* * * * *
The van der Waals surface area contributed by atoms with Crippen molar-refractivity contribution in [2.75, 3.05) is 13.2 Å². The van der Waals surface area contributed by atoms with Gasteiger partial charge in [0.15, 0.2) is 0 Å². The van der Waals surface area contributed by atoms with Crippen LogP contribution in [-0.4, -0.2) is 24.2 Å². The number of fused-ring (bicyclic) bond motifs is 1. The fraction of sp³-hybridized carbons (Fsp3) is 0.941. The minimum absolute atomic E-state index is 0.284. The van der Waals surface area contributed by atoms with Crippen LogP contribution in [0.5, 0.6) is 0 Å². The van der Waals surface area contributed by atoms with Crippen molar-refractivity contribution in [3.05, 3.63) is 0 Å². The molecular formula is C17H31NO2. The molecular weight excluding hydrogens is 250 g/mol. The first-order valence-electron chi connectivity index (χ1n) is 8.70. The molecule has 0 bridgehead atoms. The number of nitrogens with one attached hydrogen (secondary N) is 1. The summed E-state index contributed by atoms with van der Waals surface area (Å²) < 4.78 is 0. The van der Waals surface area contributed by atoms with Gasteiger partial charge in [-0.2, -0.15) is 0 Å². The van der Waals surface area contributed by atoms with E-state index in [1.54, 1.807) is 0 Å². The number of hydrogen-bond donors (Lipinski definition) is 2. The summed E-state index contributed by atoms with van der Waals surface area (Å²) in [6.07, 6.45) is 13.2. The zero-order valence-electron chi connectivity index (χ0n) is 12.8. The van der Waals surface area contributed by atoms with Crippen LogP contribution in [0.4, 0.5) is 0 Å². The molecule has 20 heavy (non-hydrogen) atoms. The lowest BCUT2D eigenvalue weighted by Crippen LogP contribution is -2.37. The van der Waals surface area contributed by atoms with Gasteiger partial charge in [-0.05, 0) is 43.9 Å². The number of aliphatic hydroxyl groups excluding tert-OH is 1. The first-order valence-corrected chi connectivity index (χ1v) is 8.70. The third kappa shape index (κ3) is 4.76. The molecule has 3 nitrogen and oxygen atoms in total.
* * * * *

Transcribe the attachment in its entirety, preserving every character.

The van der Waals surface area contributed by atoms with Crippen molar-refractivity contribution in [2.75, 3.05) is 13.2 Å². The van der Waals surface area contributed by atoms with Gasteiger partial charge in [0.15, 0.2) is 0 Å². The van der Waals surface area contributed by atoms with Crippen LogP contribution in [-0.4, -0.2) is 24.2 Å². The number of fused-ring (bicyclic) bond motifs is 1. The fraction of sp³-hybridized carbons (Fsp3) is 0.941. The minimum absolute atomic E-state index is 0.284. The van der Waals surface area contributed by atoms with Crippen LogP contribution in [0.5, 0.6) is 0 Å². The van der Waals surface area contributed by atoms with Crippen molar-refractivity contribution in [3.05, 3.63) is 0 Å². The molecular formula is C17H31NO2. The molecular weight excluding hydrogens is 250 g/mol. The first-order valence-electron chi connectivity index (χ1n) is 8.70. The molecule has 0 bridgehead atoms. The number of nitrogens with one attached hydrogen (secondary N) is 1. The summed E-state index contributed by atoms with van der Waals surface area (Å²) < 4.78 is 0. The van der Waals surface area contributed by atoms with Gasteiger partial charge in [-0.2, -0.15) is 0 Å². The van der Waals surface area contributed by atoms with E-state index in [1.54, 1.807) is 0 Å². The number of hydrogen-bond donors (Lipinski definition) is 2. The summed E-state index contributed by atoms with van der Waals surface area (Å²) in [6.07, 6.45) is 13.2. The zero-order valence-electron chi connectivity index (χ0n) is 12.8. The van der Waals surface area contributed by atoms with Crippen LogP contribution in [0.4, 0.5) is 0 Å². The molecule has 20 heavy (non-hydrogen) atoms. The lowest BCUT2D eigenvalue weighted by Crippen LogP contribution is -2.37. The van der Waals surface area contributed by atoms with Gasteiger partial charge in [-0.05, 0) is 43.9 Å². The number of aliphatic hydroxyl groups excluding tert-OH is 1. The first-order valence-corrected chi connectivity index (χ1v) is 8.70. The third kappa shape index (κ3) is 4.76. The molecule has 3 nitrogen and oxygen atoms in total.